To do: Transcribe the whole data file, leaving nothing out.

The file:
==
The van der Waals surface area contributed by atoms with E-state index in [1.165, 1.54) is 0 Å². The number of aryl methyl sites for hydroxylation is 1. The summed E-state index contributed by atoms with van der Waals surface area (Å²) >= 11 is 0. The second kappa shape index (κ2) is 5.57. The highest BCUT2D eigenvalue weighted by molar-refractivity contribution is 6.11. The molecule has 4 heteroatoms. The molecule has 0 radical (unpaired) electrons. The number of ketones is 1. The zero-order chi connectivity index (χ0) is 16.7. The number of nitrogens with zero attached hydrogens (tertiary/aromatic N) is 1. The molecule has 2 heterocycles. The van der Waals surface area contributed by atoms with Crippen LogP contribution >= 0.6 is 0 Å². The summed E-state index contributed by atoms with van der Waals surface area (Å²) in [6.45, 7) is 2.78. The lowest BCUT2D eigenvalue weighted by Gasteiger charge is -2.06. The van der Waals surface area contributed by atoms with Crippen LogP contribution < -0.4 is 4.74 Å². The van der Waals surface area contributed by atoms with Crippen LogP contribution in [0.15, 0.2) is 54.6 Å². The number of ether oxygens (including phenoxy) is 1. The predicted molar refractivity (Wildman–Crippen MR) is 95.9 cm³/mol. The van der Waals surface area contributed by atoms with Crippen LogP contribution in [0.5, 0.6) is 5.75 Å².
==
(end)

The van der Waals surface area contributed by atoms with E-state index in [1.165, 1.54) is 0 Å². The number of aryl methyl sites for hydroxylation is 1. The summed E-state index contributed by atoms with van der Waals surface area (Å²) >= 11 is 0. The second kappa shape index (κ2) is 5.57. The highest BCUT2D eigenvalue weighted by molar-refractivity contribution is 6.11. The molecule has 4 heteroatoms. The molecule has 0 radical (unpaired) electrons. The number of ketones is 1. The zero-order chi connectivity index (χ0) is 16.7. The number of nitrogens with zero attached hydrogens (tertiary/aromatic N) is 1. The molecule has 2 heterocycles. The van der Waals surface area contributed by atoms with Crippen LogP contribution >= 0.6 is 0 Å². The summed E-state index contributed by atoms with van der Waals surface area (Å²) in [6.45, 7) is 2.78. The lowest BCUT2D eigenvalue weighted by Gasteiger charge is -2.06. The van der Waals surface area contributed by atoms with Crippen LogP contribution < -0.4 is 4.74 Å². The van der Waals surface area contributed by atoms with Crippen LogP contribution in [0.15, 0.2) is 54.6 Å². The number of ether oxygens (including phenoxy) is 1. The predicted molar refractivity (Wildman–Crippen MR) is 95.9 cm³/mol. The van der Waals surface area contributed by atoms with Crippen LogP contribution in [0.5, 0.6) is 5.75 Å².